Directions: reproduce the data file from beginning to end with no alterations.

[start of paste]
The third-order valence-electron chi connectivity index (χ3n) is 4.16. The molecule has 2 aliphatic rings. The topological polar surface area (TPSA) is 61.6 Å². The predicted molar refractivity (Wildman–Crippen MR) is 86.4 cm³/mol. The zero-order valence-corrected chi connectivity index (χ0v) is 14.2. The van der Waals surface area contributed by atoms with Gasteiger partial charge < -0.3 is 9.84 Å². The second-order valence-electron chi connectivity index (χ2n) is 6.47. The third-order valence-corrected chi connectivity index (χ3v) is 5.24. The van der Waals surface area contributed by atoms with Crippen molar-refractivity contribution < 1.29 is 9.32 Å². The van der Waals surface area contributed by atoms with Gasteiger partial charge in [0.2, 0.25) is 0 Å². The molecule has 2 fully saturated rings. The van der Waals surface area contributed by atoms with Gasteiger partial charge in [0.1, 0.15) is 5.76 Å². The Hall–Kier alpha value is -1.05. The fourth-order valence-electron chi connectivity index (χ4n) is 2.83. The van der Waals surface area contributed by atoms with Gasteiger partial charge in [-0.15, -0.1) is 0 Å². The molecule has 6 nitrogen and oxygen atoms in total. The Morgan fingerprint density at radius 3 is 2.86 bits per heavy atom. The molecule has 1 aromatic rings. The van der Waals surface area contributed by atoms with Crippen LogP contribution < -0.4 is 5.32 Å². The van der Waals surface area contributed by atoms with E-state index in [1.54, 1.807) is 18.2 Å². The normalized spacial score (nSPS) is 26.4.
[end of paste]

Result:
The third-order valence-electron chi connectivity index (χ3n) is 4.16. The molecule has 2 aliphatic rings. The topological polar surface area (TPSA) is 61.6 Å². The predicted molar refractivity (Wildman–Crippen MR) is 86.4 cm³/mol. The zero-order valence-corrected chi connectivity index (χ0v) is 14.2. The van der Waals surface area contributed by atoms with Gasteiger partial charge < -0.3 is 9.84 Å². The second-order valence-electron chi connectivity index (χ2n) is 6.47. The third-order valence-corrected chi connectivity index (χ3v) is 5.24. The van der Waals surface area contributed by atoms with Crippen molar-refractivity contribution < 1.29 is 9.32 Å². The van der Waals surface area contributed by atoms with Gasteiger partial charge in [0.2, 0.25) is 0 Å². The molecule has 2 fully saturated rings. The van der Waals surface area contributed by atoms with Gasteiger partial charge in [0.1, 0.15) is 5.76 Å². The Hall–Kier alpha value is -1.05. The fourth-order valence-electron chi connectivity index (χ4n) is 2.83. The van der Waals surface area contributed by atoms with Gasteiger partial charge in [-0.15, -0.1) is 0 Å². The molecule has 6 nitrogen and oxygen atoms in total. The Morgan fingerprint density at radius 3 is 2.86 bits per heavy atom. The molecule has 1 aromatic rings. The van der Waals surface area contributed by atoms with Crippen LogP contribution < -0.4 is 5.32 Å². The van der Waals surface area contributed by atoms with E-state index in [1.54, 1.807) is 18.2 Å². The normalized spacial score (nSPS) is 26.4.